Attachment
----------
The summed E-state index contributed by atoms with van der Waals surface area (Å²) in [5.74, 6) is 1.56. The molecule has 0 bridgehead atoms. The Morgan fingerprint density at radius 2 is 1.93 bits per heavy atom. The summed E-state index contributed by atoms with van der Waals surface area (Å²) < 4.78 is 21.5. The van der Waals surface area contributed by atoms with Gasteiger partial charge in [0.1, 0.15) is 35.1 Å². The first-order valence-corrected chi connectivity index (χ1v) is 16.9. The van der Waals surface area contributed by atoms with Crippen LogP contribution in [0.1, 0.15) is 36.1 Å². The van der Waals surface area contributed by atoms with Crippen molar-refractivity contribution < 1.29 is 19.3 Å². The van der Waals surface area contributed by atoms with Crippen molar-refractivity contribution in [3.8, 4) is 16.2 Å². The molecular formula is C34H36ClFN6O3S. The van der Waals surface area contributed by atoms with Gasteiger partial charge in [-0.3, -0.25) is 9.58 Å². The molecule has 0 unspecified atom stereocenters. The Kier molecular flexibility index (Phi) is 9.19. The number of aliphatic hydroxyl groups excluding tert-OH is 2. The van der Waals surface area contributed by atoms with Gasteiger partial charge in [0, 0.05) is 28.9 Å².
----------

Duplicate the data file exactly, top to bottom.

The summed E-state index contributed by atoms with van der Waals surface area (Å²) in [5.74, 6) is 1.56. The molecule has 0 bridgehead atoms. The Morgan fingerprint density at radius 2 is 1.93 bits per heavy atom. The summed E-state index contributed by atoms with van der Waals surface area (Å²) < 4.78 is 21.5. The van der Waals surface area contributed by atoms with Gasteiger partial charge in [0.1, 0.15) is 35.1 Å². The first-order valence-corrected chi connectivity index (χ1v) is 16.9. The van der Waals surface area contributed by atoms with Crippen LogP contribution in [0.1, 0.15) is 36.1 Å². The van der Waals surface area contributed by atoms with Crippen molar-refractivity contribution < 1.29 is 19.3 Å². The van der Waals surface area contributed by atoms with Crippen molar-refractivity contribution in [3.8, 4) is 16.2 Å². The molecular formula is C34H36ClFN6O3S. The van der Waals surface area contributed by atoms with Gasteiger partial charge in [-0.3, -0.25) is 9.58 Å². The molecule has 0 unspecified atom stereocenters. The Kier molecular flexibility index (Phi) is 9.19. The number of aliphatic hydroxyl groups excluding tert-OH is 2. The van der Waals surface area contributed by atoms with Gasteiger partial charge in [0, 0.05) is 28.9 Å².